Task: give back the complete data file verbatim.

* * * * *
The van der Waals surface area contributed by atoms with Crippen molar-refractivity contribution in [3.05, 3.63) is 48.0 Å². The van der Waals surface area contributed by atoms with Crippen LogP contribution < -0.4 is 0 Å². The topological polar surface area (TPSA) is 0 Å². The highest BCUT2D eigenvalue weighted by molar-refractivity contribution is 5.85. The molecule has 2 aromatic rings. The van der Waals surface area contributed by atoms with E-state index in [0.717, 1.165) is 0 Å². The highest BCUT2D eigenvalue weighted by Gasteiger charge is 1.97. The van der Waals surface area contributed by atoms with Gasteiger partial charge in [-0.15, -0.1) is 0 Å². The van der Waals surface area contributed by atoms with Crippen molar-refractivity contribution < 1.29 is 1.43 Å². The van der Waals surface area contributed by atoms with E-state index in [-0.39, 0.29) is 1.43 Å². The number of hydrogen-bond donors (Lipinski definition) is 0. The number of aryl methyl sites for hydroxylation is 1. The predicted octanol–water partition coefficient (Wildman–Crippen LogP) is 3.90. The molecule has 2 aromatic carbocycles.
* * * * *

The van der Waals surface area contributed by atoms with Crippen molar-refractivity contribution in [3.05, 3.63) is 48.0 Å². The van der Waals surface area contributed by atoms with Crippen LogP contribution < -0.4 is 0 Å². The topological polar surface area (TPSA) is 0 Å². The highest BCUT2D eigenvalue weighted by molar-refractivity contribution is 5.85. The molecule has 2 aromatic rings. The van der Waals surface area contributed by atoms with E-state index in [0.717, 1.165) is 0 Å². The highest BCUT2D eigenvalue weighted by Gasteiger charge is 1.97. The van der Waals surface area contributed by atoms with Gasteiger partial charge in [-0.15, -0.1) is 0 Å². The van der Waals surface area contributed by atoms with Crippen molar-refractivity contribution < 1.29 is 1.43 Å². The van der Waals surface area contributed by atoms with E-state index in [-0.39, 0.29) is 1.43 Å². The number of hydrogen-bond donors (Lipinski definition) is 0. The number of aryl methyl sites for hydroxylation is 1. The predicted octanol–water partition coefficient (Wildman–Crippen LogP) is 3.90. The molecule has 2 aromatic carbocycles.